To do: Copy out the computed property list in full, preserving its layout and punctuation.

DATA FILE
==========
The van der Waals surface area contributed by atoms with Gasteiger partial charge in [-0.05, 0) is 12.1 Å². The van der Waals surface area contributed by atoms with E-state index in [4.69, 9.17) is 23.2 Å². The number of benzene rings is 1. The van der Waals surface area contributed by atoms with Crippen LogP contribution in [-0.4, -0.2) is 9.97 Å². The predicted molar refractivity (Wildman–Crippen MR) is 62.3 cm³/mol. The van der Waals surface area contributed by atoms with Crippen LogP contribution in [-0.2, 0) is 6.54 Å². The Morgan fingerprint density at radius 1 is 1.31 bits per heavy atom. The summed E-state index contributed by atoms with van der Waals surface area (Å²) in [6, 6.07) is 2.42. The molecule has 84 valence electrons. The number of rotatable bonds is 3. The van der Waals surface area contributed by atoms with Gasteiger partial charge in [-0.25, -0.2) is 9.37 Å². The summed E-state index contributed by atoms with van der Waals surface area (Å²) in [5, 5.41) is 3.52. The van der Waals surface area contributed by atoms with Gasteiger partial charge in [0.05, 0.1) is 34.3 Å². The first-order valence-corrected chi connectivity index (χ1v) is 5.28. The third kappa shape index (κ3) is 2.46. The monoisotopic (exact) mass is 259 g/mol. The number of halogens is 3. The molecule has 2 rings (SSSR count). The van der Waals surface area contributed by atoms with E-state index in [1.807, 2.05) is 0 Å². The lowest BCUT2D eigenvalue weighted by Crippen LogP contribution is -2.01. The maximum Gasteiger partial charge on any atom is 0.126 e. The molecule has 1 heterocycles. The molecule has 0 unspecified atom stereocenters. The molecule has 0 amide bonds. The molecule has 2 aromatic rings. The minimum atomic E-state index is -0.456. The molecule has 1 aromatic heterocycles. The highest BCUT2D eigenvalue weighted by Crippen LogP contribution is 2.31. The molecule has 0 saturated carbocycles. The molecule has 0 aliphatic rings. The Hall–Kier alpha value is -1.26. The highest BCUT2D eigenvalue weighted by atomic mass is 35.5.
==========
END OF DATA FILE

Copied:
The van der Waals surface area contributed by atoms with Gasteiger partial charge in [-0.05, 0) is 12.1 Å². The van der Waals surface area contributed by atoms with E-state index in [4.69, 9.17) is 23.2 Å². The number of benzene rings is 1. The van der Waals surface area contributed by atoms with Crippen LogP contribution in [-0.4, -0.2) is 9.97 Å². The predicted molar refractivity (Wildman–Crippen MR) is 62.3 cm³/mol. The van der Waals surface area contributed by atoms with Crippen LogP contribution in [-0.2, 0) is 6.54 Å². The Morgan fingerprint density at radius 1 is 1.31 bits per heavy atom. The summed E-state index contributed by atoms with van der Waals surface area (Å²) in [6, 6.07) is 2.42. The molecule has 84 valence electrons. The number of rotatable bonds is 3. The van der Waals surface area contributed by atoms with Gasteiger partial charge in [-0.25, -0.2) is 9.37 Å². The summed E-state index contributed by atoms with van der Waals surface area (Å²) in [5, 5.41) is 3.52. The van der Waals surface area contributed by atoms with Gasteiger partial charge in [0.05, 0.1) is 34.3 Å². The first-order valence-corrected chi connectivity index (χ1v) is 5.28. The third kappa shape index (κ3) is 2.46. The monoisotopic (exact) mass is 259 g/mol. The number of halogens is 3. The molecule has 2 rings (SSSR count). The van der Waals surface area contributed by atoms with E-state index in [1.807, 2.05) is 0 Å². The lowest BCUT2D eigenvalue weighted by Crippen LogP contribution is -2.01. The maximum Gasteiger partial charge on any atom is 0.126 e. The molecule has 1 heterocycles. The molecule has 0 unspecified atom stereocenters. The molecule has 0 amide bonds. The molecule has 2 aromatic rings. The minimum atomic E-state index is -0.456. The molecule has 1 aromatic heterocycles. The highest BCUT2D eigenvalue weighted by Crippen LogP contribution is 2.31. The molecule has 0 saturated carbocycles. The molecule has 0 aliphatic rings. The Hall–Kier alpha value is -1.26. The highest BCUT2D eigenvalue weighted by atomic mass is 35.5.